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News & Articles > How value-added roles for medical students contribute to health equity

Addition to Value-Added Roles for Medical Students

Written by Victoria Stagg Elliott, MA; Jed D. Gonzalo, MD, MSc; Maya M. Hammoud, MD, MBA; Gregory W. Schneider, MD

The ongoing COVID-19 pandemic and the increased focus on racial justice brought on by the murder of George Floyd in May 2020 and numerous other incidents of excessive force on the part of police officers against people of color without accountability have highlighted the importance of health equity and the critical role of physicians and other health professionals in reducing inequities.1 Creating value-added roles, as explored and explained in our book Value-Added Roles for Medical Students, is a strategy for integrating medical students in this important work that is at the core of medical practice. These roles can lay the groundwork and help encourage medical students to become physicians dedicated to fostering health equity throughout their careers.2

What is a Value-Added Role?

We define a value-added role for a medical student as one that involves patient care tasks—inside or outside a clinical workplace environment—that add value to care delivery processes. These tasks also allow the student to learn clinical and systems-based competencies. These roles are starting to become more common, reversing the trend of declining medical student involvement in patient care activities.3,4


To best illustrate how value-added roles for medical students can improve health care delivery processes and health equity, we present several programs that do it well.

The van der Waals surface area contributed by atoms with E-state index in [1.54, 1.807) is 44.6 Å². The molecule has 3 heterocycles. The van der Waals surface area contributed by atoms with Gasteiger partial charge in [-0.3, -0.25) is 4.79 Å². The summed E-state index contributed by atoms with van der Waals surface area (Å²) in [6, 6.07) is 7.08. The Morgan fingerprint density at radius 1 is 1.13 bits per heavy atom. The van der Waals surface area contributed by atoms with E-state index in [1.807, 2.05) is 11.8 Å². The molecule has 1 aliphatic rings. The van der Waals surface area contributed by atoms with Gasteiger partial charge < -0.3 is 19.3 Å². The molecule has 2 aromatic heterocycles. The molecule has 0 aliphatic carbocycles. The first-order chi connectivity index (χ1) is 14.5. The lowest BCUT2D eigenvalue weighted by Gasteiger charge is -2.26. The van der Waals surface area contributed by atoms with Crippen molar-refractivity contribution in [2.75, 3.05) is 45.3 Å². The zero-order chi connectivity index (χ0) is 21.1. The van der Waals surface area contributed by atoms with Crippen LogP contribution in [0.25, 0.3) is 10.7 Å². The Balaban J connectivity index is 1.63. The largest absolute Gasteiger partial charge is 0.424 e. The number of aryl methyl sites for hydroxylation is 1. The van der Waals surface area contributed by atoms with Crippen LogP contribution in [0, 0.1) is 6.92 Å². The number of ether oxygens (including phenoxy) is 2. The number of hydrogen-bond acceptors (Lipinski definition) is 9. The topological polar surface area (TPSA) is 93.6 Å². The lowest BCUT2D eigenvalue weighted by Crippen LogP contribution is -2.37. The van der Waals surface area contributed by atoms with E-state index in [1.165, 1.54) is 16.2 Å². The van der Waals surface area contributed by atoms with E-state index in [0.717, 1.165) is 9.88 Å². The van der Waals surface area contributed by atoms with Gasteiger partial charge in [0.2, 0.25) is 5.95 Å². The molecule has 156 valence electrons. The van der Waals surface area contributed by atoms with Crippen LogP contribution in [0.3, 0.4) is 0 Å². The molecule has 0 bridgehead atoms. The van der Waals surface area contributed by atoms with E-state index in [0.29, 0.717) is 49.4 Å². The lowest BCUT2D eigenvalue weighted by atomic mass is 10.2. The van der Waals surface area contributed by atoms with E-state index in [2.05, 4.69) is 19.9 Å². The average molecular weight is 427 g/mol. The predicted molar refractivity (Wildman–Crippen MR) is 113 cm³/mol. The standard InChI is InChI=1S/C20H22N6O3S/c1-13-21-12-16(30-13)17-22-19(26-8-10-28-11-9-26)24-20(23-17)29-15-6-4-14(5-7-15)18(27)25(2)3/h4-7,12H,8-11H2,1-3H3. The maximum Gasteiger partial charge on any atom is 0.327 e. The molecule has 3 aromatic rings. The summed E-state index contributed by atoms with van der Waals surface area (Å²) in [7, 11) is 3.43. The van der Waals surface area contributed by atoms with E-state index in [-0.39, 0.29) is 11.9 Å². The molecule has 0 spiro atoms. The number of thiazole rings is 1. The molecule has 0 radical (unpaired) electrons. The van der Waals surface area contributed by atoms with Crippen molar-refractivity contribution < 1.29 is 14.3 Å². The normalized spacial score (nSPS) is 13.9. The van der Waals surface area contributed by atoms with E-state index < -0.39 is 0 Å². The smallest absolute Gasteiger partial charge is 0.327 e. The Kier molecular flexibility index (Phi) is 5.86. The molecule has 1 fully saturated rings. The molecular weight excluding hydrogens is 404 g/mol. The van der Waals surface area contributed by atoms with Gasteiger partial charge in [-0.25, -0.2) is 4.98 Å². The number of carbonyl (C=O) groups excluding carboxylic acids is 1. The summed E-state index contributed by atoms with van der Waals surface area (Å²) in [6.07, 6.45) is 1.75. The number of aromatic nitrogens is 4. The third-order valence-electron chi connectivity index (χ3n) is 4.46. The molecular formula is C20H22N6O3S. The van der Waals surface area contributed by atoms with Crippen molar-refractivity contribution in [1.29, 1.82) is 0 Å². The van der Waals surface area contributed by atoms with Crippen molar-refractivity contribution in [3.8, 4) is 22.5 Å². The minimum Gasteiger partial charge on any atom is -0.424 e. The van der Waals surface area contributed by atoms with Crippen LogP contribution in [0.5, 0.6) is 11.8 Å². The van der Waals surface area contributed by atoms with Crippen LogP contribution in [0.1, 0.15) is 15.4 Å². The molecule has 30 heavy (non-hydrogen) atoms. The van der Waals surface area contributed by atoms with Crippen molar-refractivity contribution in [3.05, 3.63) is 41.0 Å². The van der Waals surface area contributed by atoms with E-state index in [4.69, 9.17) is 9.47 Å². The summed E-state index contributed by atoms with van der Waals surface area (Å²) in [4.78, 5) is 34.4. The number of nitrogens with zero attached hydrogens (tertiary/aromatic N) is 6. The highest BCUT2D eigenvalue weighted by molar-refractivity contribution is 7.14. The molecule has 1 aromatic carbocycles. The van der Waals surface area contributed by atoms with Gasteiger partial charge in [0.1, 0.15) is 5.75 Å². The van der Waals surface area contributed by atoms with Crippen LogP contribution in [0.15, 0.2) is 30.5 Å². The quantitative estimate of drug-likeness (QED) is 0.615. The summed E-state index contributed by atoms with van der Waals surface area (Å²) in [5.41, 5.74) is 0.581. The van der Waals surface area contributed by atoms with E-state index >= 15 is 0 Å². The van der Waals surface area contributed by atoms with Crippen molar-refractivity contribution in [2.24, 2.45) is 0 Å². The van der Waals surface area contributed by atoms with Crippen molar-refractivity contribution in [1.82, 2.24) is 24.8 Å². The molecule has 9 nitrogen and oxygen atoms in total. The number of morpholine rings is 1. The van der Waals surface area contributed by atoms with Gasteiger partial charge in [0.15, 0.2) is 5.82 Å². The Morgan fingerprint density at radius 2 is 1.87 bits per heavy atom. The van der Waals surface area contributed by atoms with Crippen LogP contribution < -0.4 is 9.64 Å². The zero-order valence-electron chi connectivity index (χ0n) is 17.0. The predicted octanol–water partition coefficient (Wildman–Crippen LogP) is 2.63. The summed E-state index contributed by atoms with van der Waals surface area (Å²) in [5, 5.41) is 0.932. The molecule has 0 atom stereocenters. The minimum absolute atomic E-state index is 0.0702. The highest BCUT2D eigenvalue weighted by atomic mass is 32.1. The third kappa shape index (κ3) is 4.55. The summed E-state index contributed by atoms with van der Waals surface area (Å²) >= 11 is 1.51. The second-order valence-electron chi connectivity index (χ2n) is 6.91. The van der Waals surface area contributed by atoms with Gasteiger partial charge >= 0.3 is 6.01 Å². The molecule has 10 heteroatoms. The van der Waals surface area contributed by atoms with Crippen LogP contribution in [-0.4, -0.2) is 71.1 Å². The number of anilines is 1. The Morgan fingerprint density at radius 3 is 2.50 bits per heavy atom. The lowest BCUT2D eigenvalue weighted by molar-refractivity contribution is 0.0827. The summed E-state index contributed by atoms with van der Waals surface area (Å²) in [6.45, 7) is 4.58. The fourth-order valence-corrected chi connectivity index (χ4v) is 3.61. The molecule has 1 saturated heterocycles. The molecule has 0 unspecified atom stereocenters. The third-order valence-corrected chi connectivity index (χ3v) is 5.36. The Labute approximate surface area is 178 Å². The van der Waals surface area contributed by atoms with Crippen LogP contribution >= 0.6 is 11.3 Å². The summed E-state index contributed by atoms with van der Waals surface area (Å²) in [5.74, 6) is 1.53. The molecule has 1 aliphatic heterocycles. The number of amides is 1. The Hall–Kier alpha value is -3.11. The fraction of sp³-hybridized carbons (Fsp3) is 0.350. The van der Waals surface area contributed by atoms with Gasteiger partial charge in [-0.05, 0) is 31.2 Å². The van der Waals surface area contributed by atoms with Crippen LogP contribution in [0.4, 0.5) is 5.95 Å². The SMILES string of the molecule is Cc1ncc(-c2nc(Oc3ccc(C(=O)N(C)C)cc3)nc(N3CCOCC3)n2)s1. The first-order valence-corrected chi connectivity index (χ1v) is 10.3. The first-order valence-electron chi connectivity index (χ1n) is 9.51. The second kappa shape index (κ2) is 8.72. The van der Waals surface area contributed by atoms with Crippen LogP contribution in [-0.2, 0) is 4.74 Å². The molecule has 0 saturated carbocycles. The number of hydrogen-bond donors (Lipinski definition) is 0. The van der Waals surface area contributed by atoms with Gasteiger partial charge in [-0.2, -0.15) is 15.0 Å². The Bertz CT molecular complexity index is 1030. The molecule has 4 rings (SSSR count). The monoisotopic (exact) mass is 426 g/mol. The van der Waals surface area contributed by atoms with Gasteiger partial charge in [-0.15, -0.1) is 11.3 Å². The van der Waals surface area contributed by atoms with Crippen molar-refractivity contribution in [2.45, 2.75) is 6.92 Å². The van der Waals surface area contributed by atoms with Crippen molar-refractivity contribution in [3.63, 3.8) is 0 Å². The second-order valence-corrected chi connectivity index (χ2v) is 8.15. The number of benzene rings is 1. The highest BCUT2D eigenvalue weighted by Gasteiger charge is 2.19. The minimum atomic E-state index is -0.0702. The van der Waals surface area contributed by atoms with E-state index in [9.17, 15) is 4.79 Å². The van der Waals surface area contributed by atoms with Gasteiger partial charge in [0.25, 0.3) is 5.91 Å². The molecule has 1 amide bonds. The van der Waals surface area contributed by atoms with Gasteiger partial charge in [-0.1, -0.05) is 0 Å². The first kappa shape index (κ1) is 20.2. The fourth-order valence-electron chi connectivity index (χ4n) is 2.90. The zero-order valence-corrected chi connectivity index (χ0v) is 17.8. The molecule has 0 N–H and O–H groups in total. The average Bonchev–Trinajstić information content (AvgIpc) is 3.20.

Helping patients navigate the health system

Penn State College of Medicine pioneered a patient navigator program for first-year medical students. This program is part of the health systems science curriculum and involves assigning first-year students to a clinical site with an interprofessional mentor. Students receive training in history taking, communication, and identifying and understanding social determinants of health. They then begin working at various clinical sites, which include skilled nursing facilities, acute and subacute rehabilitation facilities, primary care clinics, and subspecialty clinics. They are assigned to work with patients who clinicians have identified as in need of navigation services. Medical student navigators provide patients with education, support, and care coordination. From 2014-2020, approximately 800 medical students provided navigation services to more than 5,000 patients. For students, this is an early—and in some cases first—clinical experience that improves the health care experience for the patients served. The program also improves medical students’ understanding of social determinants of health and several other health systems science domains.